Sara Maitland's "A Book of Silence" makes note of something that Thoreau mentioned in one of his works, that a man's true wealth can be measured by how much free time he has. What kind of a life is it to spend most of the time working or occupied in other various forms of drudgery (cleaning, mowing the yard, washing one's undercarriage)? Sara says that many times when she is thinking of purchasing something, she'll ask herself, "Am I willing to work X number of hours so that I can afford to buy this?" On most occasions, she'll say no.
Like Thoreau, working 40 hours a week has never really appealed to me; I feel the upper 20's and lower 30's are more appropriate. Working less gives me more time to relax, not that I can't be in a relaxed state while on the job, but it's sometimes difficult, most notably because of the restrictions involved in wearing briefs. And what's the point of having so many nerve endings in the feet when they're all but deadened by wearing shoes? And don't even get me started on wearing ties. I discussed my gripe with those accursed things here.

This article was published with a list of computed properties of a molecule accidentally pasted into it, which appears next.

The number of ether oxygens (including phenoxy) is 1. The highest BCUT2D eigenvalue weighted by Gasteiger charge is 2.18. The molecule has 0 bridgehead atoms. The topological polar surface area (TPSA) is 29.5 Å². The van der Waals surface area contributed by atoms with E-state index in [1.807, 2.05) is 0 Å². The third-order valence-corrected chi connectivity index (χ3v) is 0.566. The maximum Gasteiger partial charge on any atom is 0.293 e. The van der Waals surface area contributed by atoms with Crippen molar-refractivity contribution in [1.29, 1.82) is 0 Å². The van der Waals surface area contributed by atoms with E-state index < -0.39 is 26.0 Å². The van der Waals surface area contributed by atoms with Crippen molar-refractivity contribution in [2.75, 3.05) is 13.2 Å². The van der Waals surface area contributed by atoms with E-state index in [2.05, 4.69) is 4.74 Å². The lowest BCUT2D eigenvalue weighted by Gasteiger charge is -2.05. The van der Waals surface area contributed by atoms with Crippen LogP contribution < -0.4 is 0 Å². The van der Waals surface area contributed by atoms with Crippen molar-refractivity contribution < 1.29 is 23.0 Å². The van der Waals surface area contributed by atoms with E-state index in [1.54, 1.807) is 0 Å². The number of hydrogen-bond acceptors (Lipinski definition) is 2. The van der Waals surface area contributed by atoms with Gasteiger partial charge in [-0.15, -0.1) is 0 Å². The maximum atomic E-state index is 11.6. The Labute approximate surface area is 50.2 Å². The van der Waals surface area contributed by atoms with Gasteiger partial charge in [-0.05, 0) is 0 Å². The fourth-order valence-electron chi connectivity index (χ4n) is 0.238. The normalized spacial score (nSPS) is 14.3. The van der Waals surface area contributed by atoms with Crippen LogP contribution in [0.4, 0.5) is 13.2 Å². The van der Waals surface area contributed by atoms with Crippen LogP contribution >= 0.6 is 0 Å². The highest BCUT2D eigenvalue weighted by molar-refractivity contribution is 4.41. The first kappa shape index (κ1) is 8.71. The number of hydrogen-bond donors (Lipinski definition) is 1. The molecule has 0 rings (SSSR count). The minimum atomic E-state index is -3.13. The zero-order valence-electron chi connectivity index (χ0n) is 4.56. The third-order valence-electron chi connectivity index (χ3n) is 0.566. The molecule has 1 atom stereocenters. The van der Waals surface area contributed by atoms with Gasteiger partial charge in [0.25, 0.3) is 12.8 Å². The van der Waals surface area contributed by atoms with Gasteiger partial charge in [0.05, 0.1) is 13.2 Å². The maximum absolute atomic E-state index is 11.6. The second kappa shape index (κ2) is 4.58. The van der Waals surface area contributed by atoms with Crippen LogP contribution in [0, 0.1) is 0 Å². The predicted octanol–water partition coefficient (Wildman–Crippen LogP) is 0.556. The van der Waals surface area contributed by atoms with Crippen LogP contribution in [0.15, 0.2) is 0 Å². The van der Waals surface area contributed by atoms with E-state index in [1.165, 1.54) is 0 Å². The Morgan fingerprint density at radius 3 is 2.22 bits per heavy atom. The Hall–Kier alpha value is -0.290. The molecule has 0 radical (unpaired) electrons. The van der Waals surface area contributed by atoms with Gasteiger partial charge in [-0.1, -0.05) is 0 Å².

Here are some more of my favorite quotes by the author of "Walden":
Could a greater miracle take place than for us to look through each other's eyes for an instant?
Every generation laughs at the old fashions, but follows religiously the new.
If we will be quiet and ready enough, we shall find compensation in every disappointment.
It's not what you look at that matters, it's what you see.
Most men lead lives of quiet desperation and go to the grave with the song still in them.
Most of the luxuries and many of the so-called comforts of life are not only not indispensable, but positive hindrances to the elevation of mankind.
Our life is frittered away by detail... simplify, simplify.
You must live in the present, launch yourself on every wave, find your eternity in each moment.